Concerned about your child being lactose intolerant? Here’s what you need to know about the condition.
WORDS REBECCA WONG
Lactose intolerance — it’s a term most mums would have heard of and is commonly associated with having tummy troubles whenever one consumes dairy products. But what exactly does lactose intolerance mean, and how do you know if your little one is suffering from it? We find out more from the experts, along with advice on helping junior cope with the condition.
What Exactly is Lactose Intolerance?
“Lactose intolerance is a common adverse reaction where the body lacks the ability to digest lactose, a type of sugar abundant in dairy products,” explains Derrick Ong, founder and principal dietitian at Eat Right Nutrition Consultancy. “This digestive disorder is due to indigestible lactose from the small intestine to the colon. Children who are lactose intolerant have insufficient lactase, an enzyme that metabolises lactose into simpler sugars, glucose and galactose for easy absorption into the bloodstream. The unabsorbed lactose remains within the digestive system until bacteria fermentation in the colon, producing short chain fatty acids and gases such as carbon dioxide, hydrogen and methane.”
Types of Lactose Intolerance
“There are two types of lactose intolerance, the primary and secondary lactase deficiency,” notes Ong. “Primary lactose intolerance is usually inherited. At birth, lactase productivity is high, but lactase production declines as one’s age increases into adulthood. This form of lactose intolerance is often permanent and is unable to be induced by large quantities of lactose, with African, Asian or Hispanic populations being more susceptible.” Primary lactose intolerance is also regarded as the most common type of lactose intolerance, with symptoms being present around the ages of four or five (although the time of onset is variable), explain Marilyn J. Hockenberry and David Wilson in Wong's Essentials of Pediatric Nursing.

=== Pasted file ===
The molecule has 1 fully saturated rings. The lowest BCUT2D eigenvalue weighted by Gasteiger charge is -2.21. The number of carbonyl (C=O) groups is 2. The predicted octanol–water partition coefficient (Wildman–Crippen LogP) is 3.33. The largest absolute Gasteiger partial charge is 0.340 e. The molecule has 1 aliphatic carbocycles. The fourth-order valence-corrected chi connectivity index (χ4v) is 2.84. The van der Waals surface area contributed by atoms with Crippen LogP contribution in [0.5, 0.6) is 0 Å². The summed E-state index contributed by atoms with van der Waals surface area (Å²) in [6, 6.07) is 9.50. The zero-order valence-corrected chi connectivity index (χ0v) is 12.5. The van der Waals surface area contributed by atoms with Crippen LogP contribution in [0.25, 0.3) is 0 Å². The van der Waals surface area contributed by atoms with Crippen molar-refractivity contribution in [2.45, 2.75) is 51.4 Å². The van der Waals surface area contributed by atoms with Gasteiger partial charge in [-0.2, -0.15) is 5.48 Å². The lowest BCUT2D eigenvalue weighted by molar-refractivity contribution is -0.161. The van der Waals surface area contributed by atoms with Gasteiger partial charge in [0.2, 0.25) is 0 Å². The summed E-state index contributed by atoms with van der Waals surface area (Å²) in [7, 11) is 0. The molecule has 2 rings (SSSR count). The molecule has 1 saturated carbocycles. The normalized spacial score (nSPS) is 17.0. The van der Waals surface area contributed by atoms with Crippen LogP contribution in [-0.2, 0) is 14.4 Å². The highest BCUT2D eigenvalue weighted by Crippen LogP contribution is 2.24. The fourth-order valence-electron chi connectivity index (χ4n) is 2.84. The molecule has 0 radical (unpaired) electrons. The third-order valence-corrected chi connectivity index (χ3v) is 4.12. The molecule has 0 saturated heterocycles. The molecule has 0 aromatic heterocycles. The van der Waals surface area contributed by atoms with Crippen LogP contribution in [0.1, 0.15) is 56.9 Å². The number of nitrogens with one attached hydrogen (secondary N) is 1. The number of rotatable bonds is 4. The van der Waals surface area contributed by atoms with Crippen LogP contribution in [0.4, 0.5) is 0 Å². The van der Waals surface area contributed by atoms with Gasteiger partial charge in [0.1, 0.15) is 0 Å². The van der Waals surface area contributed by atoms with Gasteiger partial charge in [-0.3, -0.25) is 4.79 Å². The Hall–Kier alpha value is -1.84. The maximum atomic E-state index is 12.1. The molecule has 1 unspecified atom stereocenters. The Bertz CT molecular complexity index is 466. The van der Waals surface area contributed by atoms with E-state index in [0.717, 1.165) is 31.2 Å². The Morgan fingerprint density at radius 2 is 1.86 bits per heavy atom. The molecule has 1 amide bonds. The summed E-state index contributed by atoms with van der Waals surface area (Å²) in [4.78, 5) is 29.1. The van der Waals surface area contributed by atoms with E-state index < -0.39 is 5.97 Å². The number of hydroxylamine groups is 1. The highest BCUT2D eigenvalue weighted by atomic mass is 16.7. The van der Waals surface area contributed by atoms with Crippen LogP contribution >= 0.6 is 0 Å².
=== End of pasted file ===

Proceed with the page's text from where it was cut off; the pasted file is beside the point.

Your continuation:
In contrast, secondary lactose intolerance is caused by damage to the gastrointestinal tract mucosal, which may happen as a result of infection, removal of diseased portions of the gastrointestinal tract or immunodeficiency syndromes, says Charlotte Lin, senior dietitian at the National University Hospital. “This condition normally persists for two to four weeks after the intestines have fully recovered,” adds Ong.
Experts have also noted a condition known as congenital lactose intolerance, in which
the lactase enzyme is completely absent from birth. This may occur soon after birth when
the newborn has consumed lactose-containing milk, observe Hockenberry and Wilson.
However, congenital lactose intolerance in children is extremely rare, with the largest group occurring in Finland, says Lin.